Fans Created Audacity Clone To Bypass Data Collection Policies

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Audacity has long been a fan favorite audio editing app for its straightforward features and zero dollar low and low price. The team behind the software angered fans this week by sending out a privacy notice announcing that Audacity will now collect user data such as IP addresses.

The notice, which was published on company website July 2, states that Audacity may collect personal information such as IP address, location, operating system version and “data necessary for legal proceedings and requests from authorities.” Audacity also said that although the data is stored on servers based in the EU, the company would occasionally be required to “share your personal data with our main office in Russia and our external counsel in the United States.”

Users were understandably upset by the sudden change of mind and policy – some went so far as to call it “spyware possible”- so they went ahead and created a new version of Audacity with no possibility of data collection. At this point, Audacity has essentially rescinded the problematic privacy policy, but the damage is already done, as far as some are concerned.

It’s open source for you – Audacity’s claim to fame has been its commitment to being free and open source since its first release over two decades ago. By its very nature, Audacity source code has always been open to the public – and that’s exactly how coders were able to create an almost identical replica of the program without Audacity’s new data collection openings.

A Twitter user by the name of Cookie Engineer created such a fork which has garnered a lot of interest from the Audacity community. Cookie engineer, cybersecurity analyst, Recount Motherboard they were concerned about allowing the new privacy policy for the use of servers outside the EU, “where the Wild West of cyber espionage is legitimized”. Cookie Engineer removed Audacity code from all networking capabilities and update checks.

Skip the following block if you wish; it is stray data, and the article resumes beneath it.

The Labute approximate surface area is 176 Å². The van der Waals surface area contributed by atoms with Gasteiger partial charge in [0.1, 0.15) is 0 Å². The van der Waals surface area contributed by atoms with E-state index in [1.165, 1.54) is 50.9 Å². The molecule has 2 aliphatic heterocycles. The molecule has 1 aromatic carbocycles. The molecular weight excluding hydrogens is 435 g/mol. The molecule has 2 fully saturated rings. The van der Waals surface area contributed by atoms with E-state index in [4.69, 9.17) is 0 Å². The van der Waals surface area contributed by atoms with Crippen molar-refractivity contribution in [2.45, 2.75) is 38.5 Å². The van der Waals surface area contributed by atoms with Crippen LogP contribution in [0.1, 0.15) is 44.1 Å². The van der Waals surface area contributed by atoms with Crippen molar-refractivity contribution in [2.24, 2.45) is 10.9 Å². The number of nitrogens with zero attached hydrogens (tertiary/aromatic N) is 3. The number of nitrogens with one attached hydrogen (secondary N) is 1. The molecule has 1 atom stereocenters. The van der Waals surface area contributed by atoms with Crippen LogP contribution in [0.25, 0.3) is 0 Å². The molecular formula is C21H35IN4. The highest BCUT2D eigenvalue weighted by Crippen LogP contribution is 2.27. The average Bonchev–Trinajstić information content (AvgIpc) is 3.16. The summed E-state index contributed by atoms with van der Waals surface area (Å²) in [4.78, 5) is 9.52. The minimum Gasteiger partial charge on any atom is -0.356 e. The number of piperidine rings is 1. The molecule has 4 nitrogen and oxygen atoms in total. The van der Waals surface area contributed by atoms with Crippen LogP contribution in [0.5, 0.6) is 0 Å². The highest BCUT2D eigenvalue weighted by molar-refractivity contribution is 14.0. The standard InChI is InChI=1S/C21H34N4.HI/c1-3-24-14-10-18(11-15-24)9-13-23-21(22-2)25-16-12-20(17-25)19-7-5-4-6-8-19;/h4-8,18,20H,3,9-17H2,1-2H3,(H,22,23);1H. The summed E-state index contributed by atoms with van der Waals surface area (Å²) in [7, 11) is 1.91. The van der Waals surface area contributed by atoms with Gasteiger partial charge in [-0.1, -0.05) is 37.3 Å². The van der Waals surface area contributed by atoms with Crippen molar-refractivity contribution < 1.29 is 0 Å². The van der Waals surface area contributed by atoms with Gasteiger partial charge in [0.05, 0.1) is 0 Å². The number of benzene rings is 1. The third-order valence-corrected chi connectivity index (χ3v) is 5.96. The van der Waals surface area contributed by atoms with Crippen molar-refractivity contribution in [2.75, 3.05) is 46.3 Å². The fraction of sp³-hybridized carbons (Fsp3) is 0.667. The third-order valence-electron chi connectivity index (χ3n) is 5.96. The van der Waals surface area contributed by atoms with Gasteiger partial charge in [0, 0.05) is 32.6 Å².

Boldness goes back – Audacity says the outrage online boils down to a simple misunderstanding. The director of corporate group strategy, Daniel Ray, posted a clarification on GitHub on July 5 in an attempt to reassure users that the data collected is very limited and never sold to third parties. Ray also said Audacity will work with its legal team to revise the policy and communicate that intention more clearly.

“Part of the problem here is that privacy policies are written in legal language,” Ray said. Motherboard. “There was a communication failure. Take the line on Russia, for example. We have to say this under GDPR because our system administrator is physically in Russia. “

However, this clarification is not sufficient for some users. Some fear that Audacity’s new owner, Muse Group, is up to something fishy – Muse, which in turn is owned by a Russian company called WSM Group, acquired Audacity in May 2021 after many years of independence.

Ray says Audacity will continue to be open source and that all data collection is done simply to improve the project. “There shouldn’t be any controversy about making free software better,” he says. Unfortunately, the vague privacy policy has already taken its toll. It will take more than a quick follow-up to convince Audacity fans that the software isn’t changing for the worse.



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